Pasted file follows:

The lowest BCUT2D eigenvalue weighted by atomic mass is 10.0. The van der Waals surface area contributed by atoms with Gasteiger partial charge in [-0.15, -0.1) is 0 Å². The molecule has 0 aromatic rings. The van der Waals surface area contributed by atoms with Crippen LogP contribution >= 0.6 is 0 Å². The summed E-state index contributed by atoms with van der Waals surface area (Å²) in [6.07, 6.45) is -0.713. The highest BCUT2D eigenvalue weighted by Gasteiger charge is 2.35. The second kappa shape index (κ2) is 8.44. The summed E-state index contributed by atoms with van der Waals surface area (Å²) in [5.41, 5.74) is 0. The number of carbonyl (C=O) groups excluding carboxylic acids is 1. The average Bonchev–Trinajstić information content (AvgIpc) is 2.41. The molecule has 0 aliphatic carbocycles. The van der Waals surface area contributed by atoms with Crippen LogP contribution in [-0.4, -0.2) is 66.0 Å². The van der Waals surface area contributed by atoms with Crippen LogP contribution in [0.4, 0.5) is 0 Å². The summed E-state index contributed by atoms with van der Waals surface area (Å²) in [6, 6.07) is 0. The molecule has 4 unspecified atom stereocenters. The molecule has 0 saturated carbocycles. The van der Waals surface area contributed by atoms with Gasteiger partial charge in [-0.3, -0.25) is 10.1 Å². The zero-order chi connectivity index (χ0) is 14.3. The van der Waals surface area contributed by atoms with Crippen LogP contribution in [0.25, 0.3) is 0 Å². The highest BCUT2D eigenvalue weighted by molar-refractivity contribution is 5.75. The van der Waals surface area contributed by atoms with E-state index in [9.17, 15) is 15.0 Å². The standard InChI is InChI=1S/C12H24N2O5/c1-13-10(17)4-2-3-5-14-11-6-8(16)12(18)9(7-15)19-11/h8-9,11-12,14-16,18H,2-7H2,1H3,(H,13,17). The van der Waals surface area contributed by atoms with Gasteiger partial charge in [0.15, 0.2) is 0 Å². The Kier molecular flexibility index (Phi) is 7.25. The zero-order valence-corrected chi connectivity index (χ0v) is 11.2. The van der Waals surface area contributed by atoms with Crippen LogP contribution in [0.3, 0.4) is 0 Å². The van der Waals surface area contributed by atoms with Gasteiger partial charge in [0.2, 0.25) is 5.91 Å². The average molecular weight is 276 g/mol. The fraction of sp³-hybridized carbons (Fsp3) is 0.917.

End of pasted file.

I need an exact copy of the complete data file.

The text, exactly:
The lowest BCUT2D eigenvalue weighted by atomic mass is 10.0. The van der Waals surface area contributed by atoms with Gasteiger partial charge in [-0.15, -0.1) is 0 Å². The molecule has 0 aromatic rings. The van der Waals surface area contributed by atoms with Crippen LogP contribution >= 0.6 is 0 Å². The summed E-state index contributed by atoms with van der Waals surface area (Å²) in [6.07, 6.45) is -0.713. The highest BCUT2D eigenvalue weighted by Gasteiger charge is 2.35. The second kappa shape index (κ2) is 8.44. The summed E-state index contributed by atoms with van der Waals surface area (Å²) in [5.41, 5.74) is 0. The number of carbonyl (C=O) groups excluding carboxylic acids is 1. The average Bonchev–Trinajstić information content (AvgIpc) is 2.41. The molecule has 0 aliphatic carbocycles. The van der Waals surface area contributed by atoms with Crippen LogP contribution in [-0.4, -0.2) is 66.0 Å². The van der Waals surface area contributed by atoms with Crippen LogP contribution in [0.4, 0.5) is 0 Å². The summed E-state index contributed by atoms with van der Waals surface area (Å²) in [6, 6.07) is 0. The molecule has 4 unspecified atom stereocenters. The molecule has 0 saturated carbocycles. The van der Waals surface area contributed by atoms with Gasteiger partial charge in [-0.3, -0.25) is 10.1 Å². The zero-order chi connectivity index (χ0) is 14.3. The van der Waals surface area contributed by atoms with Crippen LogP contribution in [0.25, 0.3) is 0 Å². The highest BCUT2D eigenvalue weighted by molar-refractivity contribution is 5.75. The van der Waals surface area contributed by atoms with E-state index in [9.17, 15) is 15.0 Å². The standard InChI is InChI=1S/C12H24N2O5/c1-13-10(17)4-2-3-5-14-11-6-8(16)12(18)9(7-15)19-11/h8-9,11-12,14-16,18H,2-7H2,1H3,(H,13,17). The van der Waals surface area contributed by atoms with Gasteiger partial charge in [0.15, 0.2) is 0 Å². The Kier molecular flexibility index (Phi) is 7.25. The zero-order valence-corrected chi connectivity index (χ0v) is 11.2. The van der Waals surface area contributed by atoms with Crippen LogP contribution in [0.3, 0.4) is 0 Å². The van der Waals surface area contributed by atoms with Gasteiger partial charge in [0.2, 0.25) is 5.91 Å². The average molecular weight is 276 g/mol. The fraction of sp³-hybridized carbons (Fsp3) is 0.917.